Did you have a lovely Christmas day? I'm going to guess that I did, but I'm writing and scheduling this post in advance as I'm going to be out of town. Lets' imagine I ate and drank too much and we're probably not far wrong.
But now that the unwrapping is done I can share all the Christmas gifts that I/we made.
First up: the wonders of Kraft-Tex washable paper fabric
I cut out this little box pattern and then drew in, using a mechanical pencil, the areas that would be each side (minus the fold down at the top) and the bottom, then A painted it. Even with my obvious THIS WAY UP arrows she still got muddled and did some upside down painting, but she took it all in her stride and turned her upside down flower into a flower on a vine. On the bottom she wrote a dedication to her teacher and signed it. Good job kid.
When the fabric paint was dry I ironed it to set the paint then stitched the box together, wet it and then rolled the top down with it damp. We filled it with dark Lindt chocolate balls and wrapped it in cellophane. Only hiccup was the grey lead pencil doesn't wash off the white Kraft-Tex as well as I'd imagined it would.
P used some black Kraft-Tex paper to sew a little wallet for his teacher
He has a "very cool" teacher who plays guitar and I've now learned is a vegan, so the choice of washable paper for his wallet was perfect. The pattern is one of the Wallet Set from Thread Theory
which I'd bought with gifts and this washable paper fabric in mind. The little front pocket is perfect for a single key, or your guitar pick. If you're that cool....
P read the instructions, glued the PDF together, cut out the pattern and then did the first line of topstitching before freaking out and asking me to do the rest of the stitching. Fair enough, as the little Janome had to fairly hammer to get through three layers of this stuff. I used a leather needle and upholstery thread.
The last Kraft-Tex project was a commission for my mum's newly renovated bathroom. She gave me the dimensions for a bucket bag to hold some cosmetics and requested a black/dark grey colour scheme.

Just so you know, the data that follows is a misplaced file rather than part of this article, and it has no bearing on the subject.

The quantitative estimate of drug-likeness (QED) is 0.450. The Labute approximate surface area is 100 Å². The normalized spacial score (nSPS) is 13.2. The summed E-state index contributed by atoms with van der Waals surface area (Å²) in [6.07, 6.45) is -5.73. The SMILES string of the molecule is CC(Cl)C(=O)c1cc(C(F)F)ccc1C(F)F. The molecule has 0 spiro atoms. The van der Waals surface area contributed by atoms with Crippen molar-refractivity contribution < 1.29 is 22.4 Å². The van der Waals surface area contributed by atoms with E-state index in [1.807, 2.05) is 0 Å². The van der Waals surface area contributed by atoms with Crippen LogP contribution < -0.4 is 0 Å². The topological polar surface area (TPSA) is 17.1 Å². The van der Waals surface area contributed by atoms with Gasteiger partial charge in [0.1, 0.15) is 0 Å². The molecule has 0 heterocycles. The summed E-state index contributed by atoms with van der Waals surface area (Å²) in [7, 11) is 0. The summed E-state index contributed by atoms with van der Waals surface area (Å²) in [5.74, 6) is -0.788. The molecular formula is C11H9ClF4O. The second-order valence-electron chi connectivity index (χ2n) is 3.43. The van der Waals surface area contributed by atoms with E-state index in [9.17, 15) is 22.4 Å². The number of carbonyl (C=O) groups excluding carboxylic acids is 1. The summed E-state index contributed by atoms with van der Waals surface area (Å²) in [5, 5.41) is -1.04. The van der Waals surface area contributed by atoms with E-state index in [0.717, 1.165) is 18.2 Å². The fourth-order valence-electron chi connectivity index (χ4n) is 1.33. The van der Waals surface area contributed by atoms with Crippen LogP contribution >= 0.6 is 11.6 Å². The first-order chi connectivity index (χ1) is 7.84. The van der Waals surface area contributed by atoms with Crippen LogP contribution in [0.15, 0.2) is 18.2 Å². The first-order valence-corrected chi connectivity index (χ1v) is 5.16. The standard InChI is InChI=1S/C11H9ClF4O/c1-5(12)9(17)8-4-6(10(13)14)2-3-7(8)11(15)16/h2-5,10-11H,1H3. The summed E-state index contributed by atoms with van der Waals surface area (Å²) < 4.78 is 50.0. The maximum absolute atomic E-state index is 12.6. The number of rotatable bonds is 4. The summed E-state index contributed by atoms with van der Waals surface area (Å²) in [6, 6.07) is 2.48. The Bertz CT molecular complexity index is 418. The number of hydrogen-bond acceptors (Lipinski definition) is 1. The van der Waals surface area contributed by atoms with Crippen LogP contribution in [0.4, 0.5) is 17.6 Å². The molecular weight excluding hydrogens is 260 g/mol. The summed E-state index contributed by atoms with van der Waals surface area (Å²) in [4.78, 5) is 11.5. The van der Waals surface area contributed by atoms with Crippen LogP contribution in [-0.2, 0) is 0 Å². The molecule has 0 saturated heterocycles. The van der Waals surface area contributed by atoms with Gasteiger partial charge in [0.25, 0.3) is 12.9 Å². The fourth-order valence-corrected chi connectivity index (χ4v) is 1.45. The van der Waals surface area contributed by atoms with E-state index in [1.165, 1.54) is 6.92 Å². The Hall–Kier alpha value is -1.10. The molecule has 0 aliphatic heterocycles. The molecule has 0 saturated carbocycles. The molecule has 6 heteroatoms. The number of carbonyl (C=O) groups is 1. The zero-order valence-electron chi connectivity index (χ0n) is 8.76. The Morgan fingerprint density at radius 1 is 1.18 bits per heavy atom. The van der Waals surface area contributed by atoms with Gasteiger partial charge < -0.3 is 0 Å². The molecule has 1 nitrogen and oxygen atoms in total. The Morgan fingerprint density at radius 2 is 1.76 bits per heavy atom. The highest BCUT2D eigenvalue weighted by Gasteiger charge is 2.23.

This one has had a bit more scrunching after washing and you can see how nicely the paper behaves. When it's wet it really feels like the chamois your dad used to use to wash the car. I'd previously given my mum a couple of the Uashmama branded bags
and she uses them in the kitchen, one as a breadbag for the table, and the other to collect produce in from the garden. they have aged really nicely.
I found that Kraftcolour
, here in Aus, stocks all of the colours in 1.37metre rolls at quite reasonable prices. I bought one roll of every colour for about as much as one extra large commercial bag would cost. Expect a lot more Kraft-Tex paper projects to come! ;)
I thought my choice of lining fabric was terribly clever until I realised that the print on that quilting cotton would be sideways or upside down on three out of the four sides of the bag. Ah well.
Here's a little Ida clutch
(free pattern from Kylie and the Machine
) that I made for the daughter of one of my friends I do french conversation class with. She had gifted me a fat 8th of fabric from their trip to japan earlier last year. I've turned it into a little clutch purse to gift back!
I've never let a Christmas go by without making something for my nephew. We don't see him often enough to have any idea what his "latest thing" is, but my kids were pretty sure he'd still be a big fan of Nexo Knight LEGO.
OK, time for a stencilled T-shirt, right?!
The T-shirt is a straight size 8 Oliver + S School Bus T-shirt
. I used some Lisette knit for the sleeves and back, a perfectly matched Ottobre ribbing for the neckband and a nice white cotton/lycra for the front. All from the stash.